Why we'll never get to the bottom of God's love.
| posted 6/15/2005
Several hundred feet beneath my chair is a lake, an underground cavern of crystalline water known as the Edwards Aquifer. We South Texans know much about this aquifer. We know its length (175 miles). We know its layout (west to east, except under San Antonio, where it runs north to south). We know the water is pure. Fresh. It irrigates farms and waters lawns and fills pools and quenches thirst. We know much about the aquifer.
But for all the facts we know, there is an essential one we don't. We don't know its size. The depth of the cavern? A mystery. Number of gallons? Unmeasured. No one knows the amount of water the aquifer contains.
Watch the nightly weather report and you'd think otherwise. Meteorologists give regular updates on the aquifer level. You get the impression that the amount of water is calculated. "The truth is," a friend told me, "no one knows how much water is down there."
Could this be? I decided to find out. I called a water conservationist. "That's right," he confirmed. "We estimate. We try to measure. But the exact quantity? No one knows."
Remarkable. We use it, depend upon it, would perish without it … but measure it? We can't.
Bring to mind another unmeasured pool? It might. Not a pool of water, but a pool of love. God's love. Aquifer fresh. Pure as April snow. One swallow slackens the thirsty throat and softens the crusty heart. Immerse a life into God's love and watch it emerge cleansed and changed. We know the impact of God's love.
But the volume? No person has ever measured it.
Moral meteorologists, worried we might exhaust the supply, suggest otherwise. "Don't drink too deeply," they caution, recommending rationed portions. Some people, after all, drink more than their share. Terrorists and traitors and wife beaters, let such scoundrels start drinking, and they may take too much.
But who has plumbed the depths of God's love? Only God has. "Want to see the size of my love?" He invites. "Ascend the winding path outside of Jerusalem. Follow the dots of bloody dirt until you crest the hill. Before looking up, pause and hear me whisper, 'This is how much I love you.'"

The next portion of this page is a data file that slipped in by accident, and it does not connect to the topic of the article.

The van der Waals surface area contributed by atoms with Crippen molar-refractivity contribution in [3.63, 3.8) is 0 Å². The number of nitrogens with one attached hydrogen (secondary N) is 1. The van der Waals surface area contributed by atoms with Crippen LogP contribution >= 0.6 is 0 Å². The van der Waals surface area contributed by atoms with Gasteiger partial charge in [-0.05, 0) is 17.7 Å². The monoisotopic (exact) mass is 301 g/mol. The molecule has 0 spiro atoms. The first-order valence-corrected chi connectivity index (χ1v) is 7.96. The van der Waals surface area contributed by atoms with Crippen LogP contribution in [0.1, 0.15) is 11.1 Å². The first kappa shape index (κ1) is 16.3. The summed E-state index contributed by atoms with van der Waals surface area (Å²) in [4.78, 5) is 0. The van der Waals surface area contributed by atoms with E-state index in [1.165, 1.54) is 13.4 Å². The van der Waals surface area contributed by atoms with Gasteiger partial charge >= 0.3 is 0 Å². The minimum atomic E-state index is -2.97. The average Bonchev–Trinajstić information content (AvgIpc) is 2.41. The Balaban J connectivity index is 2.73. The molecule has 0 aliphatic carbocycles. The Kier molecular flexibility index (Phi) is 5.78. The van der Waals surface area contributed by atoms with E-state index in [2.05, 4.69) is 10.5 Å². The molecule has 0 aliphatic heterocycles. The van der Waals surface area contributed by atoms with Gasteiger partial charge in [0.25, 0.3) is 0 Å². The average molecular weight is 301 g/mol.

Whip-ripped muscles drape his back. Blood rivulets over his face. His eyes and lips are swollen shut. Handfuls of beard have been yanked out. Pain rages at wildfire heat. As he sinks to relieve the agony of his legs, his airway closes. At the edge of suffocation, he shoves pierced muscles against the spike and inches up the cross. He does this for hours. Painfully up and down, until his strength and our doubts are gone.
Does God love you? Behold the cross and behold your answer.
The Ultimate Gift
God the Son died for you. Who could have imagined such a gift? At the time when Martin Luther was having his Bible printed in Germany, a printer's daughter encountered God's love. No one had told her about Jesus. Toward God, she felt no emotion but fear. One day, she gathered pieces of fallen Scripture from the floor. On one paper she found the words, "For God so loved the world that he gave … " The rest of the verse had not yet been printed. Still, what she saw was enough to move her. The thought that God would give anything moved her from fear to joy. Her mother noticed the change of attitude. When asked the cause of her happiness, the daughter produced the crumpled piece of partial verse from her pocket. The mother read it and asked, "What did he give?" The child was perplexed for a moment and then answered, "I do not know. But if He loved us well enough to give us anything, we should not be afraid of Him."